Book Review ~ The Lost Symbol by Dan Brown

Summary ~ In this stunning follow-up to the global phenomenon The Da Vinci Code, Dan Brown demonstrates once again why he is the world’s most popular thriller writer. The Lost Symbol is a masterstroke of storytelling–a deadly race through a real-world labyrinth of codes, secrets, and unseen truths . . . all under the watchful eye of Brown’s most terrifying villain to date. Set within the hidden chambers, tunnels, and temples of Washington, D.C., The Lost Symbol accelerates through a startling landscape toward an unthinkable finale.

Whew! Class is FINALLY over.  That is how I felt when I finished the last page of The Lost Symbol last night.  I felt like the story of Robert Langdon and the Ancient Mysteries could have been told in 300 pages instead of 500+.  Most of the time the “lecturing” got in the way and distracted from the somewhat suspenseful story. 

The story had some very interesting points throughout.  The idea that God is in us and that our brain is the “higher power” interest me.  As a species we are always evolving and learning about ourselves as well as the universe around us.  I took that message from The Lost Symbol but for the most part I was simply disappointed with the story.  I never felt a sense of urgency while reading about Robert Langdon trying to beat the clock in D.C. like I did with Dan Brown’s Angels & Demons.  It was pretty cool to read a book that is set in our Nation’s Capital which is only twenty-five miles north of my house.  However I continued to figure out the “secrets” that Dan Brown was filling his book with way before the secrets were divulged tot he reader.  That was frustrating for me because I kept wondering when Dan Brown was going to announce the twist and put me out of my misery.  That was not fun. 

I really wanted to like The Lost Symbol and though I did find some of the history of our founding father’s (still haven’t fact checked everything) interesting and something kept me drawn in with a desire to find out what happened to Robert Langdon, his friends and the future of the Masons.  I liked small parts of The Lost Symbol but for the most part I could have lived without reading one of the most hyped books of the last so many years.  I do look forward to filming in D.C. if Hollywood makes a movie of The Lost Symbol.  It would bring new jobs to the city as well as bring in even more tourism, which isn’t a bad thing at all.  If The Lost Symbol sparks has and continues to spark interest in America’s history than that means the book is a success.  It made me Google some things to learn more about.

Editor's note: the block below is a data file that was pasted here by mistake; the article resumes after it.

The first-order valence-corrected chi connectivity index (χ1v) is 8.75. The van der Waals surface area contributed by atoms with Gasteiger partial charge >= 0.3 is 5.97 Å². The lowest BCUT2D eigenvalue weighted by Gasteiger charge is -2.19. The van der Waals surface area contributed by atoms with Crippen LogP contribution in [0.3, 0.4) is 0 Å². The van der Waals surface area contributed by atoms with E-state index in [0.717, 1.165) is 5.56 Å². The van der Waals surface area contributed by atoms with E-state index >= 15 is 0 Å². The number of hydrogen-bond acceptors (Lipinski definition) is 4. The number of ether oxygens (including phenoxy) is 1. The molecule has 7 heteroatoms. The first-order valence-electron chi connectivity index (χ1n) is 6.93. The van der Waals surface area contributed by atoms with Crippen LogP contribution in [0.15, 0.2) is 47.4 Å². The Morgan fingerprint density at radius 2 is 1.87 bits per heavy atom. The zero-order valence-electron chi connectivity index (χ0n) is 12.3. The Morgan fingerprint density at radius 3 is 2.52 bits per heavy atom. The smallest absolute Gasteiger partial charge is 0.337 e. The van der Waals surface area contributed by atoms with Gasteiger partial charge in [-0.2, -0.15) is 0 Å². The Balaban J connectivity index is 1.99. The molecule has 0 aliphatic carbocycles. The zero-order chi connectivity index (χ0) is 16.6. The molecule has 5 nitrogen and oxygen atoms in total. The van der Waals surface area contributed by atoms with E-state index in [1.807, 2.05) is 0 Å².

{Rating ~ 3 out of 5}

Sunday Salon ~ May 2nd, 2010

Well, HELLO Stranger!  Man, it has been awhile since I did a Sunday Salon post.  Sorry about that!  It seems that the weekends here fly by so quickly that it’s almost mid-week before I remember that I should have written a Sunday Salon post. 

Okay, enough of the excuses.  I haven’t been lagging to badly when it comes to my reading lately.  Though it took a long two weeks, I finally finished reading Dan Brown’s The Lost Symbol.  This book is my book club’s May selection.  My club’s meeting is going to be pretty cool because we are (weather permitting) going to have a picnic lunch on the grounds of The National Cathedral in Washington, D.C.  I will be posting my review here on Planet Books closer to the date of our meeting which is scheduled towards the end of this month. 

In The Neighborhood: The Search for Community on an American Street, One Sleepover at a TimeThe good thing about finishing The Lost Symbol is that I can now read In The Neighborhood – The Search For Community On An American Street, Once Sleepover At A Time by Peter Lovenheim. 

What an interesting book!  This sociology project of sorts was executed and written by an author, who with his family, moved into his childhood home on a picturesque street outside of Rochester, NY.  After a shocking murder-suicide occurred in a house down the street, Peter wondered who his neighbors really were and why there was no sense of community and neighborhood.  His way of getting to know his neighbors is a common practice but usually among America’s youth, not their parents.  He decided to get to know his neighbors by sleeping over in their homes and observing them during a “typical day.” 

I think my interest in reading this book stems from being a first-time homeowner in a brand new and beautiful neighborhood in Northern Virginia.  It’s a very quite place most of the time, what with adults working days, children in school and busy social and television watching schedules keeping most neighbors inside or away from home.  Sure, we all wave at each other when neighbors drive by and others are checking the mail or doing yard work but I only know the names of my immediate neighbors.  I have built some kind of a relationship with the neighbors we share fence lines with and have even had our lovely neighbors on the left over for dinner and I occasionally go over and pop a squat on their couch and catch up with them, but others, as we have, have fallen between the cracks. 

I can’t wait to see what Peter Lovenheim concludes about his neighborhood at the end of his book and I’ll be curious to see if he inspires me (the daughter of very private parents who have lived in their house for 33 years this summer and still only know their immediate neighbors) to branch out and get to know the people who live in floor plans just like mine. (80% of the houses in my neighborhood are the same model as ours.)